Voting in the UK

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1. Overview

Before you can vote in UK elections or referendums you need to register to vote. Your name and address will then appear on the electoral register.

You can vote:

You can register at 16, but you can’t vote until you’re 18.

When there’s a local election coming up, you’ll be sent a poll card telling you where and when to vote.

Different elections use different voting systems. See the About my vote website for details on how voting systems work.

 

2. General elections

In a UK parliamentary general election, registered voters in every area of the country vote for an MP to represent them in the House of Commons. There are 650 geographical areas – these are called constituencies.

You can vote in a UK parliamentary general election if you’re registered to vote and:

  • aged 18 or over on polling day
  • a UK citizen, Commonwealth citizen or a citizen of the Irish Republic
  • not legally excluded from voting (eg because you’re in prison)

You can’t vote in a UK parliamentary general election if you are:

  • under 18
  • a member of the House of Lords
  • a European Union citizen (and not also a UK, Irish or Commonwealth citizen)
  • in prison (apart from remand prisoners)

You can find your local MP on the Parliament website.

 

3. Local elections

You can vote in a UK local government election if you’re registered to vote and:

  • aged 18 or over on polling day
  • a UK, Irish or a Commonwealth or European Union citizen living in the UK
  • not legally excluded from voting (eg because you’re in prison)

Voting in more than one local election

If you spend time living in 2 different local authority areas (eg because you’re a student), you may be able to vote in both.

If you want to register at 2 addresses, make 2 separate applications through the register to vote service. The local Electoral Registration Office will look at each application and tell you whether you’re allowed to register.

How local elections work

Local elections take place at least every 4 years. There are several types because local authorities are organised in different ways.

Depending on where you live, either:

  • all of the councillors are elected every 4 years
  • half of the councillors are elected every 2 years
  • a third of the councillors are elected every year for 3 years, with no elections in the 4th year

Numbers of councillors

This information is about numbers of councillors in England. Find information about councils in Scotland, Wales and Northern Ireland.

The number of councillors in a particular area depends on the type of council and the number of people living in that area. The Local Government Boundary Commission for England keeps numbers under review to make sure that every voter has a vote of equal weight.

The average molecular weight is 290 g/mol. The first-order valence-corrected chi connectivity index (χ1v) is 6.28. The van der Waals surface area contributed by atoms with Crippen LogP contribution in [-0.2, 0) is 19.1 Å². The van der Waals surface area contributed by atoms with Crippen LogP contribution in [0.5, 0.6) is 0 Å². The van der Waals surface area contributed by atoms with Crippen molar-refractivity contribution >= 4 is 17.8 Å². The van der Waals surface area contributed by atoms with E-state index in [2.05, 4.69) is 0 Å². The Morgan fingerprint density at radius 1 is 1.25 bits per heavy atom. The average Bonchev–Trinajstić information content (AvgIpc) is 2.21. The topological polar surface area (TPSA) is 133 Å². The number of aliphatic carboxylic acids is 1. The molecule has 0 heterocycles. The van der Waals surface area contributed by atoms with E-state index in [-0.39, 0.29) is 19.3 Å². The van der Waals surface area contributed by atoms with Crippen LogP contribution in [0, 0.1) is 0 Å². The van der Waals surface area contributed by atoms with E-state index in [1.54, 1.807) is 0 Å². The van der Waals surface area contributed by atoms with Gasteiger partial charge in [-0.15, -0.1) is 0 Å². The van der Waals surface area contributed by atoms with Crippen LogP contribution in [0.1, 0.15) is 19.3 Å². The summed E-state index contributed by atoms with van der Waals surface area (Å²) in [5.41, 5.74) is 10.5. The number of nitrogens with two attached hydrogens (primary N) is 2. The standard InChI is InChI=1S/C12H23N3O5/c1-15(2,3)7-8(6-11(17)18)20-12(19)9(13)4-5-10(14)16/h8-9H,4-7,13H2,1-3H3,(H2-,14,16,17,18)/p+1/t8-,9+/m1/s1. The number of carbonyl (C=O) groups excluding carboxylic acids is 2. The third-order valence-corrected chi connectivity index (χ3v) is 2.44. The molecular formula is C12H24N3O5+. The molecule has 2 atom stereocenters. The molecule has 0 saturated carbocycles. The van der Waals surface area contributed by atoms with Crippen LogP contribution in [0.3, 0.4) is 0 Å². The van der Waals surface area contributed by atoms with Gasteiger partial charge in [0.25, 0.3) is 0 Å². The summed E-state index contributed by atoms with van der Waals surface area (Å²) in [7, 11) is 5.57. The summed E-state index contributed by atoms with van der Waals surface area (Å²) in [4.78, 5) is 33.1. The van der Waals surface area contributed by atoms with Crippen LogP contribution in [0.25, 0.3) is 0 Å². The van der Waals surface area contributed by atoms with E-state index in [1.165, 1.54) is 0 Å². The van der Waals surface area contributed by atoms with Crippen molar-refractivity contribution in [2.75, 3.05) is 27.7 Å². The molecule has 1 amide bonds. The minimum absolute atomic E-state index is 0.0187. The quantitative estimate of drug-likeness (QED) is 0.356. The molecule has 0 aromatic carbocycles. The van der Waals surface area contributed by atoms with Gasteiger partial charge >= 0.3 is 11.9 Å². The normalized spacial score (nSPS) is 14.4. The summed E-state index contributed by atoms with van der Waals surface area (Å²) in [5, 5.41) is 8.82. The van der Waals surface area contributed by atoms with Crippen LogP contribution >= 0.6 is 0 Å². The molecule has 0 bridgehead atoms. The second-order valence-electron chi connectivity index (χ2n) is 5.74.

4. European elections

Elections for the European Parliament take place every 5 years. The last European elections were in May 2014.

There are 751 Members of the European Parliament (MEPs), and 73 represent the UK. The UK is divided into 12 regions, and each region has between 3 and 10 MEPs.

You can find out who your MEPs are online.

 

 

5. Polling stations

Your council will send you a poll card just before an election telling you where and when to vote.

Polling stations are open from 7am to 10pm on polling day, and are usually public buildings like schools or local halls.

If you’re disabled, your local Electoral Registration Office can tell you about:

  • physical access, eg wheelchair ramps and disabled parking spaces
  • low-level polling booths
  • equipment for voters with a visual impairment

Every polling station must provide at least 1 large print display version of the ballot paper and a special device so that blind and visually impaired people can vote.

When you get to the polling station

You can take your polling card with you to show who you are, but you don’t have to.

Give your name and address to the staff inside the polling station when you arrive.

You’ll be given a ballot paper containing a list of the people, parties or other options you can vote for.

Filling in your ballot paper

  1. Take your ballot paper into a polling booth.
  2. Follow the instructions on the notices in the polling booth and on the top of the ballot paper to vote.
  3. Put it in the ballot box.

You can still vote even if you’ve lost your polling card.

If you haven’t received a polling card but think you should have done, contact your local Electoral Registration Office.

 

 www.gov.uk/voting-in-the-uk